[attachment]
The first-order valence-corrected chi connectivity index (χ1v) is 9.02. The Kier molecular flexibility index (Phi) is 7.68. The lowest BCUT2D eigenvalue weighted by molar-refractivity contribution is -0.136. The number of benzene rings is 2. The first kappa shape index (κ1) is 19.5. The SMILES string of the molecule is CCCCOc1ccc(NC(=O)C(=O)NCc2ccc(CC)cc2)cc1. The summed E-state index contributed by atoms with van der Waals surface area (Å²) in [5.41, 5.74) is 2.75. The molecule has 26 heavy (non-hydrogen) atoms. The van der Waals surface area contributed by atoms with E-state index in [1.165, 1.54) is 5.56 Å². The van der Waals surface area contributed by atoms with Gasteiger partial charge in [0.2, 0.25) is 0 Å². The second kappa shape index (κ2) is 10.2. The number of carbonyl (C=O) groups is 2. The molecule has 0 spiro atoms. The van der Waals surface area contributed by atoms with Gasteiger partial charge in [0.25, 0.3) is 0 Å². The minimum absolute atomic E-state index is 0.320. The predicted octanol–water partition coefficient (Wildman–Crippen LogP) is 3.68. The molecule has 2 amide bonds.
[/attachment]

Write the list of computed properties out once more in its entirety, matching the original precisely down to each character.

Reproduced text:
The first-order valence-corrected chi connectivity index (χ1v) is 9.02. The Kier molecular flexibility index (Phi) is 7.68. The lowest BCUT2D eigenvalue weighted by molar-refractivity contribution is -0.136. The number of benzene rings is 2. The first kappa shape index (κ1) is 19.5. The SMILES string of the molecule is CCCCOc1ccc(NC(=O)C(=O)NCc2ccc(CC)cc2)cc1. The summed E-state index contributed by atoms with van der Waals surface area (Å²) in [5.41, 5.74) is 2.75. The molecule has 26 heavy (non-hydrogen) atoms. The van der Waals surface area contributed by atoms with E-state index in [1.165, 1.54) is 5.56 Å². The van der Waals surface area contributed by atoms with Gasteiger partial charge in [0.2, 0.25) is 0 Å². The second kappa shape index (κ2) is 10.2. The number of carbonyl (C=O) groups is 2. The molecule has 0 spiro atoms. The van der Waals surface area contributed by atoms with Gasteiger partial charge in [0.25, 0.3) is 0 Å². The minimum absolute atomic E-state index is 0.320. The predicted octanol–water partition coefficient (Wildman–Crippen LogP) is 3.68. The molecule has 2 amide bonds.